Photo Credits: UC Davis. Eleven professors from UC Davis were elected as fellows for 2021's class of the American Association for the Advancement of Science.
Two faculty fellows explain what the recognition means to them
The American Association for the Advancement of Science (AAAS) has selected 11 UC Davis faculty members to receive its 2020 Class Fellows award.
The association, which is the world’s largest scientific society, selects fellows by nomination of candidates by their peers and colleagues.
All faculty being recognized include:
- Jonathan Eisen, a professor of evolution and ecology
- Tessa Hill, a professor of Earth and planetary sciences
- Mark Huising, a professor of neurobiology, physiology, and behavior
- Daniel Kliebenstein, a professor of plant sciences
- Laura Marcu, a professor of biomedical engineering
- Lisa Miller, a professor of anatomy, physiology and cell biology
- John Owens, a professor of electrical and computer engineering
- Pablo Ross, a professor of animal science
- Jeffrey Ross-Ibarra, a professor of evolution and ecology
- Valerie Avenir, a professor of plant sciences
- Stacey Harmer, a professor of plant biology
Andy Fell, a spokesperson for UC Davis, touched on what this means for UC Davis.
“We’re always pleased to see our faculty members honored in this way,” Fell said. “The university [continues] to provide an environment where everyone can strive and emphasizes the diversity and quality of our faculty.”
Valerie Avenir, who has been a plant sciences professor at UC Davis for 12 years, is currently studying the functions of ecosystems and humans’ dependency on them. She is working with land managers on how these processes can be enhanced to benefit both the ecosystems and humans.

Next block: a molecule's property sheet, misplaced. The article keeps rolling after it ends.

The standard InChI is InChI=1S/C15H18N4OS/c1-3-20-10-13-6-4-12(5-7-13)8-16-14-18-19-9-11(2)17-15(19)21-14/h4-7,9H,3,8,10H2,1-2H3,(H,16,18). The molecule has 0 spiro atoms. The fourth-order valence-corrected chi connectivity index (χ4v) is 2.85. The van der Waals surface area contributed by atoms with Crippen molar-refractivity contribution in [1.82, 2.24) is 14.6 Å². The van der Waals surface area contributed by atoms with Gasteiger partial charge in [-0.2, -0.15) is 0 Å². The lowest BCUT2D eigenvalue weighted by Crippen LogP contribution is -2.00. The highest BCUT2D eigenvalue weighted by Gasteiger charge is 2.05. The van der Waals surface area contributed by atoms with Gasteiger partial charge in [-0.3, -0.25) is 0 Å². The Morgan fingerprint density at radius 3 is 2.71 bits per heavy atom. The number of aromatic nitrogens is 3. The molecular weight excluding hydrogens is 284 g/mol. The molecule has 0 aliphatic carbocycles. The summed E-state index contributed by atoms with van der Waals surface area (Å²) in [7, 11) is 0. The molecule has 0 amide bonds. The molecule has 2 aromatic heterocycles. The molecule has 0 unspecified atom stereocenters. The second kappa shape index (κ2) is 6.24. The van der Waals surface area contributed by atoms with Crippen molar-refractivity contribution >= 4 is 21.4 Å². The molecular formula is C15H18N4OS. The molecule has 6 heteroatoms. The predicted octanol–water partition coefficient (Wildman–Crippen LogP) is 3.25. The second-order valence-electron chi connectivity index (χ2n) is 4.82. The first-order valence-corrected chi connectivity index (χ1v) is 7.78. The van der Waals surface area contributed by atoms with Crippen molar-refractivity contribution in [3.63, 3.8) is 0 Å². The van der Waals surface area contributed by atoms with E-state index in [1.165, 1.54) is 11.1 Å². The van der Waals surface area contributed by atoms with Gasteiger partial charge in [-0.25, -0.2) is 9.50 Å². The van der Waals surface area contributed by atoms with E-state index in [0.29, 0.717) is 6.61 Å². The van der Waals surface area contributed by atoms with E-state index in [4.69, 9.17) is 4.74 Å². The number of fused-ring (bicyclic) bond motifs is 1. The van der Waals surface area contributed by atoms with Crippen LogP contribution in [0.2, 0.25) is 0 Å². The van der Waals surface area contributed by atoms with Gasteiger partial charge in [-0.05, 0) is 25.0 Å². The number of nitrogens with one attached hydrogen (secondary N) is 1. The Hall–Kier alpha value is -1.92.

“[The award is] an honor that someone would recognize me and my contributions,” Avenir said.
She offered students and researchers who are early in their career advice for entering this field.
“When you’re doing work in a different way than folks have done in the past, it can feel really discouraging that maybe you’re not getting some grants your first few tries for some of your ideas that are new or pushing the boundaries,” Avenir said. “Early in your career it can feel really discouraging but stick with your vision and confidence about the contributions that you see you can make.”
Stacey Harmer, who has been a plant biology professor at UC Davis for 18 years, shared similar advice.
“You got to be stubborn,” Harmer said. “I had some low points, especially in graduate school, where things just didn’t work. That’s really hard after you’ve spent six months [on it] but you have to roll with it and say ‘Onto the next thing.’”
Harmer is currently researching circadian rhythms in plants and the impact it has on plant processes. She said she is thankful for the support UC Davis faculty and students have given her.
“Davis is a really friendly campus and so, if I have a question about something, it’s a big university and lots of biologists, there’s probably someone on campus who knows more about it than I do and generally speaking they’re happy to help me,” Harmer said.
She notes that her work is a collaborative effort between herself and the graduate and undergraduate students who help to develop research in her lab.
All 498 fellows will be virtually recognized in an induction ceremony scheduled for Feb. 13.
Written by: Annette Campos — email@example.com